My second collection of items is less controversial, but interesting none the less. I started collecting postcards and art cards around six years ago.

These are not postcards that have been sent to me by others. They do not have a particular story beyond the images on the front, yet each of them means something to me in one way or another. Some of the images are stills from motion pictures, some are illustrated prints and many are inspired by nature.

I have around 30 postcards. Here I will show you a selection.

The first two postcards are of a still and accompanying film poster for the 1920 German Expressionist movie, Cabinet of Dr Caligari. As you can see the drawing is a replica of the film still. I got these from the shop at the Deutsche Kinemathek Museum fur Film und Fernsehen (German Cinema Museum for Film and Television), in Berlin, where I also purchased a Metropolis (1927) one.

This particular film is one of my favourites, and I will explain why in another post.

This postcard came with the DVD of Fellini’s La Strada from 1954. The image shows Giulietta Masina (Fellini’s wife), as Gelsomina, a poor Italian girl, sold by her mother to a travelling circus. Shot in black and white to emphasise the bleak period after World War Two, Gelsomina remains animated and tries to make the best of her situation. The fact that the DVD came with a postcard says a lot about the film – the imagery and cinematography is integral to the story. It is a film that inspires me to keep going, and the character of Gelsomina is testament to that.

Another film still, from the Harold Lloyd classic Safety Last!(1923). This iconic moment is possibly the most famous in silent cinema. Perhaps this is my version of the ‘Hang in there, baby’ poster.

I love this postcard for two reasons, the first being that I love cats. The second being that, I love the angle of the photograph, as if the cat is saying, ‘Here I am’, to the viewer.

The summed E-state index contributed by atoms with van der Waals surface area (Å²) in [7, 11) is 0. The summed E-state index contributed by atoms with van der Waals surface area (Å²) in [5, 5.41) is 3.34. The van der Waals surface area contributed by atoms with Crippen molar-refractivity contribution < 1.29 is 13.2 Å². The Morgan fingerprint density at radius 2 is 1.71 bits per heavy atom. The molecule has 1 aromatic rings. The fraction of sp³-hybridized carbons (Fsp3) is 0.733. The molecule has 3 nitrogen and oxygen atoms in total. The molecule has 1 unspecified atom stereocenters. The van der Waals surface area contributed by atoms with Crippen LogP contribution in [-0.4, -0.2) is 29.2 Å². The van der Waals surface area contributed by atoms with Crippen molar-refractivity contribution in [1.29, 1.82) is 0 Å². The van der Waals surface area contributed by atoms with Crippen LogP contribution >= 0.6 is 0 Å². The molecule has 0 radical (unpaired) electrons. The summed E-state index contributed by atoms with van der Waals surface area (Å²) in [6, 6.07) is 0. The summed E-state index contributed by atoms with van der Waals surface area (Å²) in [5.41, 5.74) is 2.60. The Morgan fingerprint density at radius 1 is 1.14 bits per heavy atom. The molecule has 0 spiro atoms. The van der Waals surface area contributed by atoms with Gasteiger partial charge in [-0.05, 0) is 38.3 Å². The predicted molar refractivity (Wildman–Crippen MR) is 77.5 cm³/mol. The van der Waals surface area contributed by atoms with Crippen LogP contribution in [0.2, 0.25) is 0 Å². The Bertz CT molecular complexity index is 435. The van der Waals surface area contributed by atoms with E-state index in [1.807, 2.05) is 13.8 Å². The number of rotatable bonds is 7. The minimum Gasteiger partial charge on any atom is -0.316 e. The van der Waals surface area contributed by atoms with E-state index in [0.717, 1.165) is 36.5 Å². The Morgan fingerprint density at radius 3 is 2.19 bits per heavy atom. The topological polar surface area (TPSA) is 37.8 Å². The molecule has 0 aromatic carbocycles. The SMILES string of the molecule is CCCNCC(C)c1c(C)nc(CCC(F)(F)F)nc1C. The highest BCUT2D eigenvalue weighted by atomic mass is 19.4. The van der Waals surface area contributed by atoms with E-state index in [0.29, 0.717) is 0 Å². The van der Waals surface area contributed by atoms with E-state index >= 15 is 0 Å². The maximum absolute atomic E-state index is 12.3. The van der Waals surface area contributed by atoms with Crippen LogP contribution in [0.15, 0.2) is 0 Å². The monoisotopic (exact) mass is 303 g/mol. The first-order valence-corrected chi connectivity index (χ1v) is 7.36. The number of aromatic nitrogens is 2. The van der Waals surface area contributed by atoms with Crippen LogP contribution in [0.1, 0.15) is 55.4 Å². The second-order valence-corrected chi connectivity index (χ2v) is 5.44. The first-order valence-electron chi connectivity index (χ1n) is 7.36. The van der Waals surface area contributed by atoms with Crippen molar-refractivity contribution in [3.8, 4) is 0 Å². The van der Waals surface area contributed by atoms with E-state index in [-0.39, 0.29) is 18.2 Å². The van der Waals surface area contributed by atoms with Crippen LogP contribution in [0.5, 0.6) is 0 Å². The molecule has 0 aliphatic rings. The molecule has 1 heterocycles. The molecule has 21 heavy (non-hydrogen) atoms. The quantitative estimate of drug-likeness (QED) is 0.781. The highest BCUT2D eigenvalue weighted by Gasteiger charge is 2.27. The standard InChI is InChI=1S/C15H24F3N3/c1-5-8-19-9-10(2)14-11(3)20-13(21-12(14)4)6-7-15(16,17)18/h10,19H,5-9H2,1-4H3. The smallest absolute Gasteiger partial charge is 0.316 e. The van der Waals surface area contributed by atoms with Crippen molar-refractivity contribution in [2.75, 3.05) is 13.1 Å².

This postcard shows the best traits of the cat – curious, inquisitive and playful. (From Paperchase, photograph by Sandra Laird, 1996).

I’m not sure why I’m drawn to red love hearts (I’m not especially romantic), I just enjoy the imagery of them, and own four postcards that feature a red heart(s). I particularly like the stark white background in this, and the fact the heart appears to be bleeding bubbles. To me this photograph evokes many words: clinical, medical, faintly sexual. This is the simplest image of the lot, but in some ways, says the most. (From Paperchase, photograph by Howard Shooter, 2008).

When I was a child I loved the message in a bottle notion and would often try to re-enact this whilst at the beach. I loved the idea that someone from a far off country would read my message and ponder the meaning. As a carrier of life (and death), people, and objects, the ocean became an important influence in my life, and I always feel at peace when I am on a quiet beach. (From Paperchase, photograph by Jeanet van der Meer).

As a child I was also fascinated by lighthouses and the person (or people) who lived in them. This image shows the extreme isolation faced by the lighthouse keeper, and the volatile and threatening extremes of the ocean. Although most lighthouses are now unmanned, the pensive and solitary existence of the lighthouse keeper remains an oft-thought daydream. (Part of a set purchased at Ikea, photograph by Jean Guichard, 2007).

The last postcard is visually appealing to me, but also inspires me due to the representation of nature. What I like about this postcard is the use of colour, the floral design, and the seahorses caught within the reeds. Seahorses inspire me due to their grace, their delicacy and how unique they are as creatures. (From Paperchase, design by Hanna Werning, 2005).